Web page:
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Despite pivoting from matchmaking to matrimonial advisory, I continue to get tonnes of calls everyday from some aunty or another about their son (not daughter, mind you!) who is in the market. I try to explain what I do but somewhere through the conversation, I just give up and tell them to ask their wards to get in touch.

The most common immediate reaction I get from these mothers is them thinking how absurd it is that I want to talk to their wards because after all parents know whats best for their children, right? As parents, some of us really have a tough time letting go. We are so used to double guessing what’s good or bad for them from the time they are infants that we refuse to see that figuring things out on their own is a part of growing up and living life itself.

Thanks to education and advent of feminism, daughters have made way for better parents who have learnt to strike a balance between holding on too tight and letting go. A lot more urban women choose their partners independently as compared to urban men, if the number of mothers who call me about their sons over daughters is any metric. Here are some of the most common reactions I get when I ask mothers to let me speak with their sons –

“I can tell you everything about him myself. “

“Oh my son is quite well mannered and shy, he hardly speaks to any other women apart from me, so I am not sure if he’ll open up to you.” (I independently learnt from the son that he had recently broken up with his girlfriend and wasn’t ready to get married yet. So much for being shy huh?)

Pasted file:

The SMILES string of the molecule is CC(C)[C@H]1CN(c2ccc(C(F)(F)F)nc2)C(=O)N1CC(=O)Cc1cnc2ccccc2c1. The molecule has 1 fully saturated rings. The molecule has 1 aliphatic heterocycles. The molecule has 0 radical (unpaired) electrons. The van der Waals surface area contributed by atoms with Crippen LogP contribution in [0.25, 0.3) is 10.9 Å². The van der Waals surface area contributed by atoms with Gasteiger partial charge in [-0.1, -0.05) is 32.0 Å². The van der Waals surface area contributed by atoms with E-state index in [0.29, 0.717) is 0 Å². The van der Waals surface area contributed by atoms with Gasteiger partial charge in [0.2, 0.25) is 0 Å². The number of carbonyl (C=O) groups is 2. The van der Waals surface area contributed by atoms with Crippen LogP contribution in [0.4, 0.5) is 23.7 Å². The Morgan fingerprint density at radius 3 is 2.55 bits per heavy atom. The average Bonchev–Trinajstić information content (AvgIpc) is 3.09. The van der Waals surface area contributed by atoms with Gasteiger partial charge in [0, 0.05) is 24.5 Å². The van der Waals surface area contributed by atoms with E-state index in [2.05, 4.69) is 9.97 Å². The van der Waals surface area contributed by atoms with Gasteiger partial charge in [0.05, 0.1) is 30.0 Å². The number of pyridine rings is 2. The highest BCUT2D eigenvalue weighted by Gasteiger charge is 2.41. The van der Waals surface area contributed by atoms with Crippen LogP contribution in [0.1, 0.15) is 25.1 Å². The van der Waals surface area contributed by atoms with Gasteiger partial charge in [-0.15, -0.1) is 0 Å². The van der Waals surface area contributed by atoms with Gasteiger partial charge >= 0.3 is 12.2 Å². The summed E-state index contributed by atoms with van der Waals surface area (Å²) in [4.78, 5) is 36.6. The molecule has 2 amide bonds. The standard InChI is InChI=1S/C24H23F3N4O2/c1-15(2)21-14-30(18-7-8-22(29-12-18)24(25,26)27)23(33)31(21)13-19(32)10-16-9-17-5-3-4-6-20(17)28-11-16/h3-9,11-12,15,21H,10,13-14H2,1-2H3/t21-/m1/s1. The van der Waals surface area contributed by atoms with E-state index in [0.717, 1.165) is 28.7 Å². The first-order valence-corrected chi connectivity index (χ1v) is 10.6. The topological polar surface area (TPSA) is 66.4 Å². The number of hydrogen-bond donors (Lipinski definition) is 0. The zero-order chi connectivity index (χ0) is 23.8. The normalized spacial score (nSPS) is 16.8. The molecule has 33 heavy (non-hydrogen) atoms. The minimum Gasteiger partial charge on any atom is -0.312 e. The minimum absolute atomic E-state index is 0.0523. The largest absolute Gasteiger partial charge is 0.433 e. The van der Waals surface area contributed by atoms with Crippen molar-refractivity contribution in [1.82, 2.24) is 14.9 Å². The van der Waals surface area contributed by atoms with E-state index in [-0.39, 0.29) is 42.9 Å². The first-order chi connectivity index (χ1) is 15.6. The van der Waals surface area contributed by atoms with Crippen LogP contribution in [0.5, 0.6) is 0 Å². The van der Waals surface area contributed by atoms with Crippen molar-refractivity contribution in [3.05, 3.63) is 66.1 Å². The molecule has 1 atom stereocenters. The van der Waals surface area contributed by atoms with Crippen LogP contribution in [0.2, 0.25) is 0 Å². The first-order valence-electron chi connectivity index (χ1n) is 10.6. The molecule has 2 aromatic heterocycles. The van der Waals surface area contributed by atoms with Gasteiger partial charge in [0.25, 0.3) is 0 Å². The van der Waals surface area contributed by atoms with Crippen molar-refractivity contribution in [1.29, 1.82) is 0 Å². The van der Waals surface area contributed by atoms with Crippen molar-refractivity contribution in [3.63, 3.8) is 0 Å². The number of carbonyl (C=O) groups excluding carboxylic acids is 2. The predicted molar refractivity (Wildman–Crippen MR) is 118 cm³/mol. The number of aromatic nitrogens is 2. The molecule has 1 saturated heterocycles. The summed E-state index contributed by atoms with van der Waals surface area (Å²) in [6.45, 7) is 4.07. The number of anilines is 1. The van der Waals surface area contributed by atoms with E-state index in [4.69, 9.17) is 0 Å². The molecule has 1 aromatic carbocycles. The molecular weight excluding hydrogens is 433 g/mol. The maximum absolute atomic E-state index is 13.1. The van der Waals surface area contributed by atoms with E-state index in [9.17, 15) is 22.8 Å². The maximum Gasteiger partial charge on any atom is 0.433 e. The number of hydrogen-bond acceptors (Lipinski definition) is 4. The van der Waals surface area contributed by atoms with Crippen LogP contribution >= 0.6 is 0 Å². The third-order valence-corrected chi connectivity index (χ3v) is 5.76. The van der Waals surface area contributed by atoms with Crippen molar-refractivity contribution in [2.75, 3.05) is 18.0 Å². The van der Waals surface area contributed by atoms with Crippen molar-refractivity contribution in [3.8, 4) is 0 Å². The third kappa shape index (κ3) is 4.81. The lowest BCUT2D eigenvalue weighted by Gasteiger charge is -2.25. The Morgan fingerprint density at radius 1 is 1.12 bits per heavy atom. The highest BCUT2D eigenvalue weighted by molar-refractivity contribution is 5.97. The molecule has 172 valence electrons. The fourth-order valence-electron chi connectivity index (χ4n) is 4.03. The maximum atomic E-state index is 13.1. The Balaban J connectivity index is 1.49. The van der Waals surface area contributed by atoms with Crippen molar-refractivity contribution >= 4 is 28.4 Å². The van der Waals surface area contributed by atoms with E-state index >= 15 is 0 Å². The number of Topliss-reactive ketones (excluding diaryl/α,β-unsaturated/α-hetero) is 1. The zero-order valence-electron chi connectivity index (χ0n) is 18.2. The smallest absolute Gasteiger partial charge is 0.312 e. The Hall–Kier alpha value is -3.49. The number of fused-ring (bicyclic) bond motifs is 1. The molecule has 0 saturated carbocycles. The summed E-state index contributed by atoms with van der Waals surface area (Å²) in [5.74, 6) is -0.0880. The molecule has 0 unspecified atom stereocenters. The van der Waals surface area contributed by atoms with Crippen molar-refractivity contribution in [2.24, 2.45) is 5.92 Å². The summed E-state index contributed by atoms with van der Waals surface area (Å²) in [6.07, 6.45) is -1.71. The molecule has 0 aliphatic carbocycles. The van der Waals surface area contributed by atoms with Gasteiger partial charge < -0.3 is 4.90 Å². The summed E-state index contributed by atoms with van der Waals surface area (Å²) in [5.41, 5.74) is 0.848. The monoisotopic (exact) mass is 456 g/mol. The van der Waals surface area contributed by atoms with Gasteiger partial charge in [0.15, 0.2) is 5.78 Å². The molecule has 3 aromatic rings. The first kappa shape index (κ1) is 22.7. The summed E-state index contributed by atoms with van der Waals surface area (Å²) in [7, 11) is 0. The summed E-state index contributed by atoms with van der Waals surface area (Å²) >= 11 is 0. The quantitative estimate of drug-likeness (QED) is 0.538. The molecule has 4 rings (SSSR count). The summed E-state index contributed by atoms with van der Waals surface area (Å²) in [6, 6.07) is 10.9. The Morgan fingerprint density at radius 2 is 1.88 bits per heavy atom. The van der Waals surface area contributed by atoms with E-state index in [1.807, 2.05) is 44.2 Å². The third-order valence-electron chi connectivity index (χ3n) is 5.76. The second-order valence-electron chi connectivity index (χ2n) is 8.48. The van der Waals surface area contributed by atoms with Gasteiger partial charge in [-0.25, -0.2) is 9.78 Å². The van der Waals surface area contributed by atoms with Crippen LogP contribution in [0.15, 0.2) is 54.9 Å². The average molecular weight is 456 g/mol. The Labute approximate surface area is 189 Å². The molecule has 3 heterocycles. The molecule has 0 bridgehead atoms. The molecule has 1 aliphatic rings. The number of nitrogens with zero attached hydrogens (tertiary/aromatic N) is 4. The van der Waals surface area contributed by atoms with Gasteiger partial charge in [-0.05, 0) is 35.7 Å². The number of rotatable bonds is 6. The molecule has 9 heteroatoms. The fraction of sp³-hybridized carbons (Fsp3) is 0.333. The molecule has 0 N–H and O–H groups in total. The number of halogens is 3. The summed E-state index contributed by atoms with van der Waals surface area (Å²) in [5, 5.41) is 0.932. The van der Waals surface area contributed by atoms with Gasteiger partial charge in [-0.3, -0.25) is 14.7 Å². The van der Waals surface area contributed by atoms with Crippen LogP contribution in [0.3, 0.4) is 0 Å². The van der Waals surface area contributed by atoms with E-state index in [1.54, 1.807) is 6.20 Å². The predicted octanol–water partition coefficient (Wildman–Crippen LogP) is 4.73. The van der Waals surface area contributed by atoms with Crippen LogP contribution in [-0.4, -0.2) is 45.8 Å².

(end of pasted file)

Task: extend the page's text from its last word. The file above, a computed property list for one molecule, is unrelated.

“What do you want to speak to my son about? We can’t even see your photo on WhatsApp, so he is wondering why he should speak to you. Can’t you just find him a bride without talking to him? I have already told you what kind of a bride we want.”

“We only want a simple working girl who can support herself and also balance work at home without being too career driven. My son is too nice to tell you this himself.” (This was from a mother who claimed to be a feminist)

And saving the last one for the best –

“Nan maga antha helkothilla aadre yelladrallu munde idaane avnu. School time inda nu ashte, yelladrallu avne firstu. Avnu school drama nalli sugreevan part maadidda, tumba channaagi madidda. Yellru yesht claps hodidru gotta (I am not saying this because he is my son but he is good at everything. Since his school days, he has been the best at everything. In a school play, he played the part of “Sugreeva”, the monkey king and he was so good at it that everyone clapped a lot). ” 

All of this point to the fact that these parents have a tendency to interfere a bit too much in the lives of their children and it might not do much good to the marital lives of these kids. While the kids might have found a mechanism to deal with this level of parental influence in their lives but the new couple is going to struggle to keep pace, especially in cases where they all live together. There’s no way to make parents mere search agents without allowing them the joy of colouring the search criteria. Its only human.

If you are the type of person that needs your parents to play such an active role in finding you a life partner, that says something about the type of person you are. Judgemental much? May be. If you do not enjoy the journey of understanding yourself, sourcing your  own partner and then pursuing them to forage a meaningful long term relationship, then it probably says a little bit about how much effort you are going to put into your marriage.